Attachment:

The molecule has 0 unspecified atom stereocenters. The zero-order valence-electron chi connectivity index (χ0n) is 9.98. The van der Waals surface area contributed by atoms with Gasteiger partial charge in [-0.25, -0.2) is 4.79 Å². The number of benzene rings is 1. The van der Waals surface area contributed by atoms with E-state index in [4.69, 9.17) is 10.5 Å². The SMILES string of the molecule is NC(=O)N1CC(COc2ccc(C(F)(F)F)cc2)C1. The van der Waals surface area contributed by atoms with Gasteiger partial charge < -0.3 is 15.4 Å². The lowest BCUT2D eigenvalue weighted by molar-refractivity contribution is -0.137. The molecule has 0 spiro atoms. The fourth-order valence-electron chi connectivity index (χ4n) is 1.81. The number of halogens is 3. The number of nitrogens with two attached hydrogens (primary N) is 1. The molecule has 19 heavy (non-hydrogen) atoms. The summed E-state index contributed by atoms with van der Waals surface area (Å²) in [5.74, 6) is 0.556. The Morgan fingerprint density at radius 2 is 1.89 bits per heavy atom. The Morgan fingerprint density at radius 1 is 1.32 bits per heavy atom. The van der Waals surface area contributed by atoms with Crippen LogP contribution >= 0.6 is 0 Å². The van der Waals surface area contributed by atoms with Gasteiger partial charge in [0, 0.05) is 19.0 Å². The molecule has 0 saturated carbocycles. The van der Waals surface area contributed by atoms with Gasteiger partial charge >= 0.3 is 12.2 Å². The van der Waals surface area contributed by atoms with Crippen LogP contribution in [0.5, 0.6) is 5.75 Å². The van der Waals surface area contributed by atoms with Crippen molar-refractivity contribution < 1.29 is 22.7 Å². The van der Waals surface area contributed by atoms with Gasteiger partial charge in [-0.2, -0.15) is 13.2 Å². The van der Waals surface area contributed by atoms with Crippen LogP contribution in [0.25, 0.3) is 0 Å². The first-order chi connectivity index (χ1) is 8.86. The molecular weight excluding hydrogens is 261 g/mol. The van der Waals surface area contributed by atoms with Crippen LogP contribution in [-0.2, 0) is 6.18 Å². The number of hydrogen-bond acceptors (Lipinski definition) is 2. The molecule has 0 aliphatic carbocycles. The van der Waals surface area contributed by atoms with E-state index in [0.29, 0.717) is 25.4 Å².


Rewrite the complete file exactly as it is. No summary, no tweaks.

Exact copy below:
The molecule has 0 unspecified atom stereocenters. The zero-order valence-electron chi connectivity index (χ0n) is 9.98. The van der Waals surface area contributed by atoms with Gasteiger partial charge in [-0.25, -0.2) is 4.79 Å². The number of benzene rings is 1. The van der Waals surface area contributed by atoms with E-state index in [4.69, 9.17) is 10.5 Å². The SMILES string of the molecule is NC(=O)N1CC(COc2ccc(C(F)(F)F)cc2)C1. The van der Waals surface area contributed by atoms with Gasteiger partial charge < -0.3 is 15.4 Å². The lowest BCUT2D eigenvalue weighted by molar-refractivity contribution is -0.137. The molecule has 0 spiro atoms. The fourth-order valence-electron chi connectivity index (χ4n) is 1.81. The number of halogens is 3. The number of nitrogens with two attached hydrogens (primary N) is 1. The molecule has 19 heavy (non-hydrogen) atoms. The summed E-state index contributed by atoms with van der Waals surface area (Å²) in [5.74, 6) is 0.556. The Morgan fingerprint density at radius 2 is 1.89 bits per heavy atom. The Morgan fingerprint density at radius 1 is 1.32 bits per heavy atom. The van der Waals surface area contributed by atoms with Crippen LogP contribution >= 0.6 is 0 Å². The van der Waals surface area contributed by atoms with Gasteiger partial charge in [0, 0.05) is 19.0 Å². The molecule has 0 saturated carbocycles. The van der Waals surface area contributed by atoms with Gasteiger partial charge >= 0.3 is 12.2 Å². The van der Waals surface area contributed by atoms with Crippen LogP contribution in [0.5, 0.6) is 5.75 Å². The van der Waals surface area contributed by atoms with Crippen molar-refractivity contribution < 1.29 is 22.7 Å². The van der Waals surface area contributed by atoms with Gasteiger partial charge in [-0.2, -0.15) is 13.2 Å². The van der Waals surface area contributed by atoms with Crippen LogP contribution in [0.25, 0.3) is 0 Å². The first-order chi connectivity index (χ1) is 8.86. The molecular weight excluding hydrogens is 261 g/mol. The van der Waals surface area contributed by atoms with Crippen LogP contribution in [-0.2, 0) is 6.18 Å². The number of hydrogen-bond acceptors (Lipinski definition) is 2. The molecule has 0 aliphatic carbocycles. The van der Waals surface area contributed by atoms with E-state index in [0.29, 0.717) is 25.4 Å².